Coming on the heels of Thursday’s announcement that it would begin paying its developers based on user reviews, Dalton Caldwell’s App.net announced Monday that it will be lowering the price of entry for users on a yearly basis and add a monthly subscription option as well.
Caldwell launched App.net this summer as an “audacious proposal” that was commonly referred to as a paid version of Twitter, but actually serves as a paid developer ecosystem for the open web — think of it like the plumbing and infrastructure that supports a city, rather than the actual buildings, or content. App.net initially charged $50 for a yearly membership, which some people criticized for being too expensive and exclusive. However, Caldwell has maintained that the high initial price was critical to keeping App.net sustainable and appropriately scaled, and had said they would drop the price once membership grew.
Now that the service has almost hit 20,000 members, users will be able to join App.net for $36 per year or $5 per month. There is an adjustment available for current members who paid the initial $50 price. Caldwell noted in the blog post Monday that the initial price was based on a user base of 10,000, so the shift to a lower price makes sense.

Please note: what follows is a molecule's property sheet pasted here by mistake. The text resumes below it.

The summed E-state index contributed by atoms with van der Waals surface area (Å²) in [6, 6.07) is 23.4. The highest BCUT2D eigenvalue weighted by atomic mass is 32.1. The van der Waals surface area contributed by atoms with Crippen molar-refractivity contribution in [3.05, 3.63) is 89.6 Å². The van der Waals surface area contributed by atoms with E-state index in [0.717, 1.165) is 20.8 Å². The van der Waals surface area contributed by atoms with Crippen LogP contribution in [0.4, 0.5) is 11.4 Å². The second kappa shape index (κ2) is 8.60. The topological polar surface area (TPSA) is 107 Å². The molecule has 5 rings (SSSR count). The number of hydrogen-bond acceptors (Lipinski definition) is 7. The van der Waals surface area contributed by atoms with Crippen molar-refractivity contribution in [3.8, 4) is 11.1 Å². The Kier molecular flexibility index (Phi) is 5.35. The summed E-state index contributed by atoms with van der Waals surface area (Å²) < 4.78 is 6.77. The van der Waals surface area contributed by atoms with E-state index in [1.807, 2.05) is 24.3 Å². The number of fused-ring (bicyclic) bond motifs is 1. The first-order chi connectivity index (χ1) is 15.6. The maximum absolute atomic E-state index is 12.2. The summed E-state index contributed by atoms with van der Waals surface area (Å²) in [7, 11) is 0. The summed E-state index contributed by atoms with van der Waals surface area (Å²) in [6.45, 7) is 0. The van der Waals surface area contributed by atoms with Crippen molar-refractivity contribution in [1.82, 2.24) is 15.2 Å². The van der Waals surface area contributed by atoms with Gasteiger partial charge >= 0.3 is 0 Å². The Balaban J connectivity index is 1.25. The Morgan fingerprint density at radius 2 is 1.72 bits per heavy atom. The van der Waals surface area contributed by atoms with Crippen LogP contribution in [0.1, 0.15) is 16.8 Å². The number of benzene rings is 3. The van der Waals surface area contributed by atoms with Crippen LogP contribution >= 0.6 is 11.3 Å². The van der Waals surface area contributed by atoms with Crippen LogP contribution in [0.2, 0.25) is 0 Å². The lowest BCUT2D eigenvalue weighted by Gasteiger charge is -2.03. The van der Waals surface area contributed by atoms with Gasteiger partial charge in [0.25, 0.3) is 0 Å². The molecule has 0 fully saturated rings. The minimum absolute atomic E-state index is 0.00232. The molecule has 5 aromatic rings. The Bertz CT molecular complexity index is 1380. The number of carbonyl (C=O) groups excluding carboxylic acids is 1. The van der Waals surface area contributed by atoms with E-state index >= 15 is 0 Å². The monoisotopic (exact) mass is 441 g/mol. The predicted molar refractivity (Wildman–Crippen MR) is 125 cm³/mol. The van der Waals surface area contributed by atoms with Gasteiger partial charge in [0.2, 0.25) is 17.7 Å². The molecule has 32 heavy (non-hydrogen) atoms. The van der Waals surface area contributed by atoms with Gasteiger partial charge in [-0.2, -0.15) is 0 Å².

Caldwell’s theory is that by charging a price proportional to the size of overall membership, App.net can return some of the money to developers to keep them building for the service. Users will be able to rate and review their favorite apps on App.net, and those developers will be paid accordingly. This system is meant to be the opposite of a content distribution system like Twitter, which does not pay its developers and is closing down the third-party ecosystem to support revenue through advertising.